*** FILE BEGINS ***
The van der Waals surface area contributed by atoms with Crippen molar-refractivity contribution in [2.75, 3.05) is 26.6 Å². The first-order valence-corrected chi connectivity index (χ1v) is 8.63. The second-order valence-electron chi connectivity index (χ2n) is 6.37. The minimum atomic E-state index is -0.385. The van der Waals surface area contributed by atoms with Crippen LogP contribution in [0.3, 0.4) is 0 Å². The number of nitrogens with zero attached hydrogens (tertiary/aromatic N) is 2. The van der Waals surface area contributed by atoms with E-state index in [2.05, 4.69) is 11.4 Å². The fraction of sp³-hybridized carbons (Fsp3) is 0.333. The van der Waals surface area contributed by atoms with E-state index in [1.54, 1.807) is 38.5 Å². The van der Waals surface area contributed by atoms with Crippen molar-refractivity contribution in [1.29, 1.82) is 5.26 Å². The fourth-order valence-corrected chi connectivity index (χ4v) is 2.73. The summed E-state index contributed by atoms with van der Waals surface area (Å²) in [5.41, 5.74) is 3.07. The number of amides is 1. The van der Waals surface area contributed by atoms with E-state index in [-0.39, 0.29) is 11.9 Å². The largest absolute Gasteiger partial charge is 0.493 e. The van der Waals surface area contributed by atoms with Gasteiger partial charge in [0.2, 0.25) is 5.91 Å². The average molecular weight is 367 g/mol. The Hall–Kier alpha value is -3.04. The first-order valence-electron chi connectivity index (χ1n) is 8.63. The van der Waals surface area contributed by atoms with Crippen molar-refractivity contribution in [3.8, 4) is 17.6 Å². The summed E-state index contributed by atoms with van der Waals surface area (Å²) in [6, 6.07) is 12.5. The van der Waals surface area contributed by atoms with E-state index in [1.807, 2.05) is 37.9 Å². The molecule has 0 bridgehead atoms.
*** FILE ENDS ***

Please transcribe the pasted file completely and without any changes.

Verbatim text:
The van der Waals surface area contributed by atoms with Crippen molar-refractivity contribution in [2.75, 3.05) is 26.6 Å². The first-order valence-corrected chi connectivity index (χ1v) is 8.63. The second-order valence-electron chi connectivity index (χ2n) is 6.37. The minimum atomic E-state index is -0.385. The van der Waals surface area contributed by atoms with Crippen LogP contribution in [0.3, 0.4) is 0 Å². The number of nitrogens with zero attached hydrogens (tertiary/aromatic N) is 2. The van der Waals surface area contributed by atoms with E-state index in [2.05, 4.69) is 11.4 Å². The fraction of sp³-hybridized carbons (Fsp3) is 0.333. The van der Waals surface area contributed by atoms with E-state index in [1.54, 1.807) is 38.5 Å². The van der Waals surface area contributed by atoms with Crippen molar-refractivity contribution in [1.29, 1.82) is 5.26 Å². The fourth-order valence-corrected chi connectivity index (χ4v) is 2.73. The summed E-state index contributed by atoms with van der Waals surface area (Å²) in [5.41, 5.74) is 3.07. The number of amides is 1. The van der Waals surface area contributed by atoms with E-state index in [-0.39, 0.29) is 11.9 Å². The largest absolute Gasteiger partial charge is 0.493 e. The van der Waals surface area contributed by atoms with Gasteiger partial charge in [0.2, 0.25) is 5.91 Å². The average molecular weight is 367 g/mol. The Hall–Kier alpha value is -3.04. The first-order valence-electron chi connectivity index (χ1n) is 8.63. The van der Waals surface area contributed by atoms with Crippen molar-refractivity contribution in [3.8, 4) is 17.6 Å². The summed E-state index contributed by atoms with van der Waals surface area (Å²) in [6, 6.07) is 12.5. The van der Waals surface area contributed by atoms with E-state index in [1.807, 2.05) is 37.9 Å². The molecule has 0 bridgehead atoms.